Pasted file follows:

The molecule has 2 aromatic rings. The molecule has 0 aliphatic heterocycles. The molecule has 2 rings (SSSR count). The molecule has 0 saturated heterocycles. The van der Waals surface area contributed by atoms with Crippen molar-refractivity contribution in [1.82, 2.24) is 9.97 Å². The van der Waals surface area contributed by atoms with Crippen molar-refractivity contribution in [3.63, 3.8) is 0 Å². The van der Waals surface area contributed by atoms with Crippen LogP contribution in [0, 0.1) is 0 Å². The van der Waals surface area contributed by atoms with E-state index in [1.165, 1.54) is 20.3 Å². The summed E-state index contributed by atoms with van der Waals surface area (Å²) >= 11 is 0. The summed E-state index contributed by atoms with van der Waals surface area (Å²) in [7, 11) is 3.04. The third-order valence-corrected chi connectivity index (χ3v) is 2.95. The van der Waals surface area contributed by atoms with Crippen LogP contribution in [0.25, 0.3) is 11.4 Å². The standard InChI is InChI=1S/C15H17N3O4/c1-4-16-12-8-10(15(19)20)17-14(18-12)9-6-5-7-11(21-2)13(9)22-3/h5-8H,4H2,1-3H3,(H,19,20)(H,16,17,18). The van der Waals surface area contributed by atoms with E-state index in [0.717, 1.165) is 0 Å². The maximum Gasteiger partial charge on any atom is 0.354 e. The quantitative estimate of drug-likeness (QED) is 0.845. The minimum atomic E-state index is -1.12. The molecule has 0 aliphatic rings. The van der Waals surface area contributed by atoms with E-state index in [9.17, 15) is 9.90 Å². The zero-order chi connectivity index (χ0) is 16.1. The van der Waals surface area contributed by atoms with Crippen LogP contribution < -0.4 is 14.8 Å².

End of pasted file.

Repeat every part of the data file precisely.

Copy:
The molecule has 2 aromatic rings. The molecule has 0 aliphatic heterocycles. The molecule has 2 rings (SSSR count). The molecule has 0 saturated heterocycles. The van der Waals surface area contributed by atoms with Crippen molar-refractivity contribution in [1.82, 2.24) is 9.97 Å². The van der Waals surface area contributed by atoms with Crippen molar-refractivity contribution in [3.63, 3.8) is 0 Å². The van der Waals surface area contributed by atoms with Crippen LogP contribution in [0, 0.1) is 0 Å². The van der Waals surface area contributed by atoms with E-state index in [1.165, 1.54) is 20.3 Å². The summed E-state index contributed by atoms with van der Waals surface area (Å²) >= 11 is 0. The summed E-state index contributed by atoms with van der Waals surface area (Å²) in [7, 11) is 3.04. The third-order valence-corrected chi connectivity index (χ3v) is 2.95. The van der Waals surface area contributed by atoms with Crippen LogP contribution in [0.25, 0.3) is 11.4 Å². The standard InChI is InChI=1S/C15H17N3O4/c1-4-16-12-8-10(15(19)20)17-14(18-12)9-6-5-7-11(21-2)13(9)22-3/h5-8H,4H2,1-3H3,(H,19,20)(H,16,17,18). The van der Waals surface area contributed by atoms with E-state index in [0.717, 1.165) is 0 Å². The maximum Gasteiger partial charge on any atom is 0.354 e. The quantitative estimate of drug-likeness (QED) is 0.845. The minimum atomic E-state index is -1.12. The molecule has 0 aliphatic rings. The van der Waals surface area contributed by atoms with E-state index in [9.17, 15) is 9.90 Å². The zero-order chi connectivity index (χ0) is 16.1. The van der Waals surface area contributed by atoms with Crippen LogP contribution < -0.4 is 14.8 Å².